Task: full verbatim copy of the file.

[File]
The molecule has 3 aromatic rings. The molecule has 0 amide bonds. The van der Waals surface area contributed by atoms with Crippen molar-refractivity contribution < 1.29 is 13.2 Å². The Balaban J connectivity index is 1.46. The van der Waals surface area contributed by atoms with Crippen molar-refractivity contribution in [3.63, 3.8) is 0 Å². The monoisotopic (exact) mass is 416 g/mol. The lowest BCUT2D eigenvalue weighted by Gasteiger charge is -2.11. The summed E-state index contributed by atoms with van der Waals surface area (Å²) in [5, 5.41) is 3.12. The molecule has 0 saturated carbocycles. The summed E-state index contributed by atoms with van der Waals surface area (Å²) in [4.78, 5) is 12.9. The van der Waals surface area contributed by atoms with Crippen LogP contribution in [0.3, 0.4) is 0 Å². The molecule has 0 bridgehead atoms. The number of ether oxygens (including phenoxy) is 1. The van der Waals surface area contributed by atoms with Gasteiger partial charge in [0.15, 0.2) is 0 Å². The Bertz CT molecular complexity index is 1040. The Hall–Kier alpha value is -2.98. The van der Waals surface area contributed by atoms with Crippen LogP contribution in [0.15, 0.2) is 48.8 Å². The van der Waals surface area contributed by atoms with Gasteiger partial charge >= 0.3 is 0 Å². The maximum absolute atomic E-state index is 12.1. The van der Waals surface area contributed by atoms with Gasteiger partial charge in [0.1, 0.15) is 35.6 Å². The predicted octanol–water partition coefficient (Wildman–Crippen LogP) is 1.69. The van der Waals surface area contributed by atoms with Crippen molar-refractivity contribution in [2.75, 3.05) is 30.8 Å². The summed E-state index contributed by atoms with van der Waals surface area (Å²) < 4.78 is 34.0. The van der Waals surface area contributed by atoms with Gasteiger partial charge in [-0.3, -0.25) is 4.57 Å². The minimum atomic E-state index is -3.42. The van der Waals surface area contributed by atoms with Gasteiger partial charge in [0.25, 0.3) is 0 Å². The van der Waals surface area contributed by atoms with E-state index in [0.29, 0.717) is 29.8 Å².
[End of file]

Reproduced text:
The molecule has 3 aromatic rings. The molecule has 0 amide bonds. The van der Waals surface area contributed by atoms with Crippen molar-refractivity contribution < 1.29 is 13.2 Å². The Balaban J connectivity index is 1.46. The van der Waals surface area contributed by atoms with Crippen molar-refractivity contribution in [3.63, 3.8) is 0 Å². The monoisotopic (exact) mass is 416 g/mol. The lowest BCUT2D eigenvalue weighted by Gasteiger charge is -2.11. The summed E-state index contributed by atoms with van der Waals surface area (Å²) in [5, 5.41) is 3.12. The molecule has 0 saturated carbocycles. The summed E-state index contributed by atoms with van der Waals surface area (Å²) in [4.78, 5) is 12.9. The van der Waals surface area contributed by atoms with Crippen LogP contribution in [0.3, 0.4) is 0 Å². The molecule has 0 bridgehead atoms. The number of ether oxygens (including phenoxy) is 1. The van der Waals surface area contributed by atoms with Gasteiger partial charge in [0.15, 0.2) is 0 Å². The Bertz CT molecular complexity index is 1040. The Hall–Kier alpha value is -2.98. The van der Waals surface area contributed by atoms with Crippen LogP contribution in [0.15, 0.2) is 48.8 Å². The van der Waals surface area contributed by atoms with Gasteiger partial charge >= 0.3 is 0 Å². The maximum absolute atomic E-state index is 12.1. The van der Waals surface area contributed by atoms with Gasteiger partial charge in [0.1, 0.15) is 35.6 Å². The predicted octanol–water partition coefficient (Wildman–Crippen LogP) is 1.69. The van der Waals surface area contributed by atoms with Crippen molar-refractivity contribution in [2.75, 3.05) is 30.8 Å². The summed E-state index contributed by atoms with van der Waals surface area (Å²) < 4.78 is 34.0. The van der Waals surface area contributed by atoms with Gasteiger partial charge in [-0.3, -0.25) is 4.57 Å². The minimum atomic E-state index is -3.42. The van der Waals surface area contributed by atoms with Gasteiger partial charge in [0.25, 0.3) is 0 Å². The van der Waals surface area contributed by atoms with E-state index in [0.29, 0.717) is 29.8 Å².